Embargoed 00.01 Monday 4th December 2017.

Economic abuse ‘hidden in plain sight’
New analysis of crime figures highlights the scale of economic abuse being overlooked

An independent analysis of criminal prosecutions has found that the scale of economic abuse within coercive and controlling behaviour is being overlooked.

The analysis found examples of cases where victims were prevented from going to work and earning an income or coerced into handing over thousands of pounds to their abusive partner, including one woman being left with a debt of £50,000. Other abusive behaviours included controlling women through their access to housing, household goods, mobile phones and transport.

The analysis and report, published today by new charity Surviving Economic Abuse, is the first to examine the detail of prosecutions brought under the controlling or coercive behaviour legislation introduced in December 2015. In two-thirds of the cases, researchers uncovered examples of economic abuse, yet in none of the cases was this form of abuse named.

The charity’s founder and Director warns that, until the scale of economic abuse is recognised and given the attention it deserves, then responses to it will remain inadequate.  Surviving Economic Abuse believes that the upcoming Domestic Violence and Abuse Bill is a significant opportunity for Government to address this by making economic abuse part of the new legislative definition of domestic violence. Given the widespread nature of economic abuse, the charity would also like to explore making this form of abuse a criminal offence, in line with other countries.

The report’s author, and founder of Surviving Economic Abuse, Dr. Nicola Sharp-Jeffs, said:

“Economic abuse is widespread and damaging but overlooked. Perpetrators of economic abuse and their crimes, but most importantly their victims, are hidden in plain sight. In the past decade, significant progress has been made to improve the legal protections for victims of all kinds of abuse, yet using access to economic resources as part of abusive behaviour continues to go under the radar.

“Our research shows that victims of abuse are made to be economically dependent making it hard for them to access the resources they need to escape and rebuild their lives. Some women are left paying back debts that they were coerced into taking out, for many years after leaving. The recent and welcome controlling or coercive behaviour law was a watershed in acknowledging that domestic abuse does not have to leave a bruise to cause lasting harm. We look forward to working with the Government to explore ways in which the upcoming Domestic Violence and Abuse Bill can recognise economic abuse in all its forms.”    

The research makes the following recommendations:

  • For economic abuse to be included in the new definition of domestic abuse to be included in legislation early next year.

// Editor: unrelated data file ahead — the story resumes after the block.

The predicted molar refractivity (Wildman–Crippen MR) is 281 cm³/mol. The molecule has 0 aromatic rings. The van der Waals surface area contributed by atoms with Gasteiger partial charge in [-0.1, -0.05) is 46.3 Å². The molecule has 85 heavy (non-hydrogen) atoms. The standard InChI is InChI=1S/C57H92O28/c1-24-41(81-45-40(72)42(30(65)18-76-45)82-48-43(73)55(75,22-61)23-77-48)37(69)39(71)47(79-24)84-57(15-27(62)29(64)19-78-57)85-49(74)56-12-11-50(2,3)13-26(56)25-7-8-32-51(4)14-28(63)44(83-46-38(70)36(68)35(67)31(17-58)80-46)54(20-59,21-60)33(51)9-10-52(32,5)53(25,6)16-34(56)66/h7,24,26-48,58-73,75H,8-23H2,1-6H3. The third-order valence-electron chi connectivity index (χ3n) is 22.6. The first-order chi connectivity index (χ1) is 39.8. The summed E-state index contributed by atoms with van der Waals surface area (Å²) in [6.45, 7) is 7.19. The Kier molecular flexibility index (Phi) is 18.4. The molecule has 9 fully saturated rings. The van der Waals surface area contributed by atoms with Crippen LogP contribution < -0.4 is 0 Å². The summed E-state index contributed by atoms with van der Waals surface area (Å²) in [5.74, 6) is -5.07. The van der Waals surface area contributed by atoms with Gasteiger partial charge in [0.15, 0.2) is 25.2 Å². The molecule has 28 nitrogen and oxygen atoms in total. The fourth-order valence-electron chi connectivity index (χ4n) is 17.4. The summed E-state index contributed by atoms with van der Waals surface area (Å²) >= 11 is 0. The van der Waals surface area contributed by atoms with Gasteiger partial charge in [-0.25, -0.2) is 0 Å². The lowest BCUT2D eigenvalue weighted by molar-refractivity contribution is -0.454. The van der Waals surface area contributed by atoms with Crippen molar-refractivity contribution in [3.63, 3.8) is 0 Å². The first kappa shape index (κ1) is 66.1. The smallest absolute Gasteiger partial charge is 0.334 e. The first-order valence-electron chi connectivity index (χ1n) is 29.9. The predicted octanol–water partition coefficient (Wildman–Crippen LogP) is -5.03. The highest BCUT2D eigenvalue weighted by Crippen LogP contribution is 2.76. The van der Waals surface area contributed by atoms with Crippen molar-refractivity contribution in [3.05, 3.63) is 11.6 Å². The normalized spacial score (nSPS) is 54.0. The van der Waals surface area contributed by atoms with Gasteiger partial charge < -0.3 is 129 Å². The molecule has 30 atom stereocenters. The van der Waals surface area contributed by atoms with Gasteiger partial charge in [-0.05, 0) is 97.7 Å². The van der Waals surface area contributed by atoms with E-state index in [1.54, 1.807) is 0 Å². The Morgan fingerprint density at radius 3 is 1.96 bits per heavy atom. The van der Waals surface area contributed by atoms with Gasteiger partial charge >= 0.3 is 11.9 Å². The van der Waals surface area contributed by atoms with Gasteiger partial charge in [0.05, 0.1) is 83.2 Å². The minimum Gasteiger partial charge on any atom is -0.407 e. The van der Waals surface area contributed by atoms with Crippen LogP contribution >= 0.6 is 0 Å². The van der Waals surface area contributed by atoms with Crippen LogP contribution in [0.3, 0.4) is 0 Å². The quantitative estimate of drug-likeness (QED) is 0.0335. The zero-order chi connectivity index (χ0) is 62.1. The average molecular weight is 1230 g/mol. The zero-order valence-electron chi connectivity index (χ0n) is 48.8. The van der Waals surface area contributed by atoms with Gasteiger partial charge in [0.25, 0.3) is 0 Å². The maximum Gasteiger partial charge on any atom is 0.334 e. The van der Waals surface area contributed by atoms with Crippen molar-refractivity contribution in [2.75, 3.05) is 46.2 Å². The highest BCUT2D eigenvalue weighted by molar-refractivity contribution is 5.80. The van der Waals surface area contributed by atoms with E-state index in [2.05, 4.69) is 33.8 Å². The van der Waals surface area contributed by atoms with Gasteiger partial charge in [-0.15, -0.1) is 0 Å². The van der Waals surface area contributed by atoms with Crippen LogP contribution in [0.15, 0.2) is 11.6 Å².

• For economic abuse to be defined in the new legislation and to be made a criminal offence.
  • For economic abuse to be introduced into statutory guidance for the existing controlling or coercive behaviour legislation.

Analysis was carried out of 35 successful prosecutions under the controlling or coercive behaviour legislation, details of which are publicly available in media reports and CPS publications. It is not known how many successful prosecutions have been achieved since the legislation was introduced in December 2015.

The report is being published to coincide with the official launch of the charity on Monday 4th December. Surviving Economic Abuse is the only UK charity dedicated to raising awareness of economic abuse and increasing the capacity of those who come into contact with victims and survivors to respond.  

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Notes to editors.

1.    Many women experience economic abuse within the context of domestic violence. It limits their choices and their ability to access safety. Surviving Economic Abuse (SEA) is the only UK charity raising awareness of economic abuse and committed to building the capacity of those who come into contact with victims and survivors of economic abuse to respond. We do this through sharing expert knowledge and developing useful tools and resources. We work with partner organisations to implement innovative responses. We also identify and share best practice and research (www.survivingeconomicabuse.org)


2.    SEA’s new report ‘In plain sight’, by Dr. Nicola Sharp-Jeffs with Sarah Learmonth, will be published on Monday 4th December 2017. For an embargoed copy of the report, or to speak to one of the report’s authors, please contact:   survivingeconomicabuse@gmail.com

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